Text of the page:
What was a highlight from your time abroad in Australia?
I think a highlight from my time abroad in Australia was living at the Mantra Circle on Cavil in the heart of Surfers Paradise. Living on the 14th floor of a five star hotel with a balcony overlooking the ocean was a once in a lifetime luxury. The hotel had three pools and every amenity you could imagine. It took two minutes to walk to the beach, restaurants, shops, you name it. I refer to Surfers Paradise as the “Miami of Australia.” I would do yoga on the balcony after my morning surf overlooking the entire Gold Coast. It was unreal.

Another highlight would be getting certified as an ocean lifeguard with the Southport Surf Life Saving Club. Going through the training program was rigorous, but very rewarding. I also have to say that studying abroad with ISA introduced me to best friends from all over the country that I would have never met if I didn’t participate in the program.

How do you feel that you grew personally from this experience? How about professionally?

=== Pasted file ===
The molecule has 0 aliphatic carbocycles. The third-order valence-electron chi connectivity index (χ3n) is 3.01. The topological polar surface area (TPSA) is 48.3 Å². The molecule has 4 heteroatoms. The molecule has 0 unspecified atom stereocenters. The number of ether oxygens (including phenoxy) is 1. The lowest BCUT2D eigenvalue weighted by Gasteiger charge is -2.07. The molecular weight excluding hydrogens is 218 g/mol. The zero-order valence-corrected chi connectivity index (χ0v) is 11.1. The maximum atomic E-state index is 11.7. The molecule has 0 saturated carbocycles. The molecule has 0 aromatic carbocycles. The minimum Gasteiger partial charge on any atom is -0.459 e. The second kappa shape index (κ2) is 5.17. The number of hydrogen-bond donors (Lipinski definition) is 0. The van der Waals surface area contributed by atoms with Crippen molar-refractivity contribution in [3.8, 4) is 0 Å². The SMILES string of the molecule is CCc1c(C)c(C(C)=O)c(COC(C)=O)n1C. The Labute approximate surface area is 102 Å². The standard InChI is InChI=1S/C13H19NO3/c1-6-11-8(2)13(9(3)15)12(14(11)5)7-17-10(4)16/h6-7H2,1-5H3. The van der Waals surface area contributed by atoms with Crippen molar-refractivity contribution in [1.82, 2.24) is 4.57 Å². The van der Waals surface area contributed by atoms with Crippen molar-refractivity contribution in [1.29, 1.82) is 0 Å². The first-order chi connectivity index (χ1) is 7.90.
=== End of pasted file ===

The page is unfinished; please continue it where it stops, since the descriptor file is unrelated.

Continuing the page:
During my time as an undergraduate at Arizona State University, I have made a vow not to live through our ongoing humanitarian crises around the globe without contributing to solutions for a more peaceful, equitable, and just world. My time as an international exchange student and Assistant Country Correspondent with Reporters Without Borders gave me the opportunity to strengthen press freedom around the globe.

Professionally, this experience allowed me to expand my skill set, furthered my international network, and better prepared me for a career in public service upon graduation. Personally, my time in Australia furthered my commitment to global social transformation and pushed me outside of my comfort zone to lead and serve others. This program helped me become a more prepared leader equipped with the knowledge necessary to protect human rights for all people.

Tell us about your internship with the Homeland Security and Emergency Management Agency!

Arizona State University runs a Washington, D.C. based internship program called the ASU Capital Scholars Program. The goal of the program is to help students develop leadership skills that will enable them to be successful in their career, active in the community, and involved in policymaking. As part of the ASU Capital Scholars program, I am interning with the District of Columbia Homeland Security and Emergency Management Agency in their Division of Operations. I work in the District’s Emergency Operations Center (EOC). An EOC brings together highly trained experts and state-of-the-art technology to coordinate resources, information, and crisis and emergency risk communication to strengthen the District’s ability to detect and respond to threats.